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Design Concepts: Future Fashion

The Web is teeming with the unrealized ideas of both students and established designers who set out to produce astonishing renderings and prototypes for unusual products. Unfortunately, due to the lack of time, money, or technology, many of those products never progress from the planning stages to the mass market. But that doesn't mean we can't salivate over them, nevertheless.

Devotees of our Design Concepts column know that we already covered LED dresses back in January, but we're not quite done with fashion. We realized that we were being very narrow-minded when it came to the collusion of fashion and tech, and that our attire doesn't need to light up to qualify as clothing of the future (although we've included a few more articles that do). We thought about processes and materials, but mostly about wearability. Could we see people wearing these clothes on the street? Certainly. (Even singer Katy Perry got on the light-up dress train recently.) While they're not costumes, these designs are bound to turn heads.

Illuminated Heels by Nicholas Kirkwood for Rodarte

While we wouldn't exactly call this a subtle look, we love the judiciously tasteful touch of tech in these fierce pumps. London-based designer Nicholas Kirkwood created these sky-high stilettos for the Rodarte sisters' eponoymous fashion line, although you're not going to see couture pieces on sale any time soon. The dripped-wax texture gives an especially organic look to the heels, embedded with LEDs and resembling a Goth version of that sparkly forest in 'Avatar' -- only way cooler.

Hexapelerine Collection by Lisa Shahno

Russian designer Lisa Shanho enlivens gray wool patchwork with dayglo thread in her Hexapelerine collection, which seems to take inspiration from geometry (specifically the hexaflexagon), architecture and the work of extreme couturier Gareth Pugh. While the Hexapelerine pieces definitely take a costume-y role, we can see the nod to streetwear. Imagine the fashionable, rambunctious youth of tomorrow donning their glow-in-the-dark wraps before embarking on a bit of the old ultraviolence. Viddy well, little brothers and sisters, viddy well.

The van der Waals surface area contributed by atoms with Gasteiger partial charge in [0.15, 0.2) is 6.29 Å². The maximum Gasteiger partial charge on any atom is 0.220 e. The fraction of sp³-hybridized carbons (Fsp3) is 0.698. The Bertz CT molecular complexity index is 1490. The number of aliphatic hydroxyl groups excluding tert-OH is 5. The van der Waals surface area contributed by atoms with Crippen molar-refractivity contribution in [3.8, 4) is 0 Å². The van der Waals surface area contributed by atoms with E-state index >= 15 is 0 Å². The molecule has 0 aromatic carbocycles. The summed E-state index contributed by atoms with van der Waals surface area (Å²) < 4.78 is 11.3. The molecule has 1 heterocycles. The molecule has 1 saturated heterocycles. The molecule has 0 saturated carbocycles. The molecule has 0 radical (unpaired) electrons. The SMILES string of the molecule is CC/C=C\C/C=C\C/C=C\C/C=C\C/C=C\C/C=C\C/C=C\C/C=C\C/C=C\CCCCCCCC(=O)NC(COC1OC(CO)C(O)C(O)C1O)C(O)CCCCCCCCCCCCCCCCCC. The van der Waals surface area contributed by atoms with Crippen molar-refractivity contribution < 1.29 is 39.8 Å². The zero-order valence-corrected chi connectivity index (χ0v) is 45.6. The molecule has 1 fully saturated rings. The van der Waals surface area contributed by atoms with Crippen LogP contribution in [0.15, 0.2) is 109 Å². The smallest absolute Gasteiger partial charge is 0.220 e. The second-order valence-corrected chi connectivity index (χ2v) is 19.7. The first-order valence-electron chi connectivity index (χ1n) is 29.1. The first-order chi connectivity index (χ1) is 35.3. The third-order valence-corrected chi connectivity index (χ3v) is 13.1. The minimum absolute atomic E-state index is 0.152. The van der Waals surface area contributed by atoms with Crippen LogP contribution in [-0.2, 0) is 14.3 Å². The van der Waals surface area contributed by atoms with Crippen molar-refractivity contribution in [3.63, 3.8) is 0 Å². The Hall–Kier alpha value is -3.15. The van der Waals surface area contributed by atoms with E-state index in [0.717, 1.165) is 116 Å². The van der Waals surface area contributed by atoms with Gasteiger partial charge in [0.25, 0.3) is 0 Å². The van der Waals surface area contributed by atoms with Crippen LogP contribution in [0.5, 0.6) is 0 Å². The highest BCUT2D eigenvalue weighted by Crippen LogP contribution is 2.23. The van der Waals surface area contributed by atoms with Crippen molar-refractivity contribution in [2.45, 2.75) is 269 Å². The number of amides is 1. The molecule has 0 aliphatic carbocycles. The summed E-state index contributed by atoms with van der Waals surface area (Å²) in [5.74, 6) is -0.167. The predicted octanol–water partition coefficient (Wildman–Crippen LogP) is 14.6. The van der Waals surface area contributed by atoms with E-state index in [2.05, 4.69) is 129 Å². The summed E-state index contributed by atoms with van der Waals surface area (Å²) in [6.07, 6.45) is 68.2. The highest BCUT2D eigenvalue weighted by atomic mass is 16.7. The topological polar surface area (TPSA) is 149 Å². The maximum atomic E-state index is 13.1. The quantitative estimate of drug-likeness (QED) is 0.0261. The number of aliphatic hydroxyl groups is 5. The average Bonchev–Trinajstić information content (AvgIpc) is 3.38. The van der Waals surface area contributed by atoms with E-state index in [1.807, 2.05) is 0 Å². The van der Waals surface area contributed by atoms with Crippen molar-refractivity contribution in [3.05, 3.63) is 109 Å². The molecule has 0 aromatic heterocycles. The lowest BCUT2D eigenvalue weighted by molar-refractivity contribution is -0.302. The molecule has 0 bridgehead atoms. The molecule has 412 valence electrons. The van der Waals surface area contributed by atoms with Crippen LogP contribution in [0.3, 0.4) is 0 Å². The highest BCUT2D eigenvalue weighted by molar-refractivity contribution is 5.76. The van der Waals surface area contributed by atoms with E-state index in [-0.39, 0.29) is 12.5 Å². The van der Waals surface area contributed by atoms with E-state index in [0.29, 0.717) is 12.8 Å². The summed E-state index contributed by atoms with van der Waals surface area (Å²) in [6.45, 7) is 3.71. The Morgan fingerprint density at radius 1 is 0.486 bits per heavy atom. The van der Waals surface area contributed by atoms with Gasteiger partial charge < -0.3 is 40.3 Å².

Jointed Jewels by byAMT Studio

We wrote about byAMT Studio's Alissia Melka-Teichroew last fall when we had a chance to see some of her Jointed Jewels first-hand at the Bits 'n' Pieces Exhibition. Melka-Teichroew continues to impress with her 3-D printed jewelry, which defies traditional manufacturing techniques, specifically with her ball-and-socket fascination. (Traditional ball sockets must be constructed in separate pieces, while Melka-Teichroew can print them in one go.) The photos above represent some newer work, which she recently displayed at Salone del Mobile in Milan.

Skôn Interactive Lighting Vest by Paula Kassenaar and Paula Segura Meccia

We took a look at LED dresses not too long ago, but the Skôn Interactive Lighting Vest is a little more casual, and a little more restrained than those designs. The vest was created in less than a week for a project at the Eindhoven University of Technology, which we think is pretty remarkable. The rim of the hood is embedded with a variable resistor that shifts the intensity of light as you play with it. While not entirely functional (although we could see lit hoodies as beneficial to night bikers), this minimal and seamless integration of tech represents exactly how we think designers will employ electronics in future fashion.

Fairytale Fashion by Diana Eng

Self-described fashion nerd Diana Eng here combines her twin passions of tech and trendy threads. Utilizing LEDs, conductive fabric and "biomimetic deployable structures" in her work, Eng explores the potential of a relatively static medium like textiles to incorporate many different design ideas and technologies. The picture above shows one of our favorite pieces from Eng, although other design experiments include self-inflating and balloon-structured pieces. We sadly missed her Fairytale Fashion Show back in February, but follow this link to a video of the show.

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